I appreciate every single one of my readers. I hope that in some small way the work I have done here on Seeking Alpha has helped a few folks along their investing journey.
I have seen other authors offer glimpses into their personal portfolios. I appreciate the sentiments they have shared; that it is a good thing to offer readers a sense of transparency, the ability to evaluate to what extent the author "practices what they preach."
I agree. And, if you compare what I will share in this article with pretty much any of my published work as ETF Monkey, I think you will find a high level of consistency. For better or worse, you will see that I handle my own portfolio very much along the lines of, say, The ETF Monkey 2016 Model Portfolio. Really, I think the only differences you will find are my inclusion of a select few individual stocks as well as the fact that I maintain and manage a cash balance to give myself the ability to quickly take advantage of what I believe to be good opportunities.
So, whaddya say? Shall we take a peek together? Great. Glad you'll join me. Let's start by taking a look at...
The Big Picture
Here is the summary section from the Excel sheet I use to track my portfolio.
Mechanically, the sheet is fairly easy to build. As a Fidelity brokerage client, I am able to get an Excel-based file dump of my portfolio positions at any time I wish. In my summary sheet, I tag each position with an asset class. For example, I tag my position in the Vanguard Total Stock Market ETF (NYSEARCA:VTI) to Domestic Stocks and my position in the Vanguard Total Bond Market ETF (NYSEARCA:BND) to Bonds. From there, it is simply a matter of summing and presenting each asset class, and evaluating its weighting relative to the total portfolio.
Here is how the portfolio stood as of the end of Q3. Have a look, and then I will offer a few comments.
You will immediately notice that I have 'snapshots' at two different levels. You might think of these as "the big picture" and "the really big picture."
The initial summary tracks seven asset classes. In addition to the 'Big 4' (Cash, Bonds, Domestic Stocks and Foreign Stocks), you will notice that I maintain and track a discreet weighting in REITs, TIPs and Utilities. While REITs and Utilities ultimately fall under the broader heading of 'stocks' and TIPs the broader heading of 'bonds,' I view these asset classes as unique enough that I monitor their weighting separately, such that I can rebalance in and out as needed to maintain those target weights.
In the right-hand column you will notice that certain cells are red and yellow in color. This is based on conditional formulas that turn the cell either yellow, red, or green if an asset class is either over or under its target weight by 5% or 10%. So, for example, at a weighting of 37.58%, Domestic Stocks are currently 7.20% below my target weight of 40.50%. I simply use this as a visual aid to let me quickly identify where each asset class stands such that I can ponder the question of whether I want to do anything about it.
As a practical example of how this worked recently, you might note that, as of 9/30, Utilities were 9.30% under their target weight. Early in October, a further decline dropped that number to 10% below. The related cell turned green in color and I quickly made the decision to add enough at that point to bring the asset class in line with its target weight.
Finally, my top-level summary looks at my overall weighting in Cash, Stocks and Bonds. Again, the conditional formatting highlights how the relative weighting of each asset class stacks up at this level.
Using this analysis worksheet, what can you quickly determine about my portfolio as it stood at September 30? Very simply that, given the dramatic run up since February's lows, I believed the market to be a little "expensive" as of that point in time. You will notice that, at 62.66% above my target weight, the cash component of my portfolio was flashing red. In contrast, every other asset class was underweight, some more than others.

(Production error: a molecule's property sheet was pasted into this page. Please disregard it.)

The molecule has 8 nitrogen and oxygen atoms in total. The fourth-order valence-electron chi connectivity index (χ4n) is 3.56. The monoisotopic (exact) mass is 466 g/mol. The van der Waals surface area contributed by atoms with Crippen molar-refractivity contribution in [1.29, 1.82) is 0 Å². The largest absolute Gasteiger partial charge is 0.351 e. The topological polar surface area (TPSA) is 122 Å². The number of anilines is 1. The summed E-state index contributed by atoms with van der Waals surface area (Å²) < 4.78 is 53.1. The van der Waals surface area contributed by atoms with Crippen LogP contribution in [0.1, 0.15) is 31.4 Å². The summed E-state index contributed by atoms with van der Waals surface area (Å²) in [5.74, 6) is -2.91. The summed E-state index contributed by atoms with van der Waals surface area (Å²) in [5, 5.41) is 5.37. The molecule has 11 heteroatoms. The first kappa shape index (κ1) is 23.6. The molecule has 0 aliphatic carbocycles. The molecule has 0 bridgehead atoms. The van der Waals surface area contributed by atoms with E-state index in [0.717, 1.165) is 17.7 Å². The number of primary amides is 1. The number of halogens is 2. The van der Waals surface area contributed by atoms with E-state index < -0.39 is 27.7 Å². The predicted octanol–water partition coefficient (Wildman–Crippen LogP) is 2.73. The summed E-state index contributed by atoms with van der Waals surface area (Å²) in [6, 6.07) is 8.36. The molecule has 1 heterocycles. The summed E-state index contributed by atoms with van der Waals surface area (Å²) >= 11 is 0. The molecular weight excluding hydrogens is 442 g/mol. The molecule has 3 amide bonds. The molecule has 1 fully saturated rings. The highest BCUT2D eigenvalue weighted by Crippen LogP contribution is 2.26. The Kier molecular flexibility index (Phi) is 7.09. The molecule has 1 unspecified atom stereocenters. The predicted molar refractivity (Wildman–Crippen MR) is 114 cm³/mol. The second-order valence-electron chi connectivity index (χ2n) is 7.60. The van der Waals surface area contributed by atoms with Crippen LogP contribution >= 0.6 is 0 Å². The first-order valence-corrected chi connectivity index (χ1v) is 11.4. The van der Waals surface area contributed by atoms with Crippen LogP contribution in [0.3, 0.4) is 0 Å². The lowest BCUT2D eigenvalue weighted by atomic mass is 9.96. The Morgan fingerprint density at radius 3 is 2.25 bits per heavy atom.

In my work as ETF Monkey, for the most part I recommend maintaining your relative weightings in each asset class and letting the market determine when and how you should rebalance. At the same time, I am not opposed to using cash reserves to either reduce or increase your overall exposure depending on whether you perceive the market to be "cheap" or "expensive."
The Devil's In the Details
First off, to create the necessary links and references, here are my positions in alphabetical order.
|AGG||ISHARES CORE U.S. AGGREGATE BOND ETF|
|BND||VANGUARD TOTAL BOND MARKET ETF|
|BSV||VANGUARD SHORT TERM BOND ETF|
|DIA||SPDR DOW JONES INDL AVERAGE ETF|
|FDRXX||FIDELITY GOVERNMENT CASH RESERVES|
|HDV||ISHARES CORE HIGH DIVIDEND ETF|
|IEFA||ISHARES TRUST CORE MSCI EAFE ETF|
|ITOT||ISHARES CORE S&P TOTAL US STOCK MARKET ETF|
|IXUS||ISHARES TRUST CORE MSCI TOTAL INTL STK ETF|
|SPAXX||FIDELITY GOVERNMENT MONEY MARKET|
|TIP||ISHARES TIPS BOND ETF|
|VEU||VANGUARD FTSE ALL-WORLD EX-US INDEX|
|VHT||VANGUARD HEALTH CARE ETF|
|VIG||VANGUARD DIVIDEND APPRECIATION INDEX|
|VNQ||VANGUARD INDEX FDS VANGUARD REIT ETF|
|VPU||VANGUARD UTILITIES ETF|
|VTI||VANGUARD TOTAL STOCK MARKET ETF|
|VWO||VANGUARD FTSE EMERGING MARKETS ETF|
|VYM||VANGUARD WHITEHALL LANE HIGH DIVIDEND YIELD ETF|
Next, here is the section from my tracking spreadsheet which lists each position in descending order by weight.
Before I get into the details, I want to offer one big-picture comment. In my experience, a portfolio is always a "work in progress." In some cases, my weightings in certain ETFs may be temporarily out of balance for a reason. Take my current weighting in the iShares Core S&P Total U.S. Stock Market ETF. It is a very odd circumstance indeed that this is the lowest-weighted holding in my entire portfolio, even lower than tiny Jamba Juice! As it turns out, this will likely be a temporary aberration. As I mention elsewhere, due to the sharp rise in domestic stocks from the lows of February, 2016, I desired to trim my weighting in these. Since ITOT both well represents the entire U.S. market and also constitutes, for me, a commission-free trading vehicle, it became my vehicle of choice to do this. Rest assured, it will also be my vehicle of choice when I determine it is time to increase my allocation in domestic stocks.
But now, let's get into the specifics, by asset class.
Total U.S. Stock Market: ITOT / VTI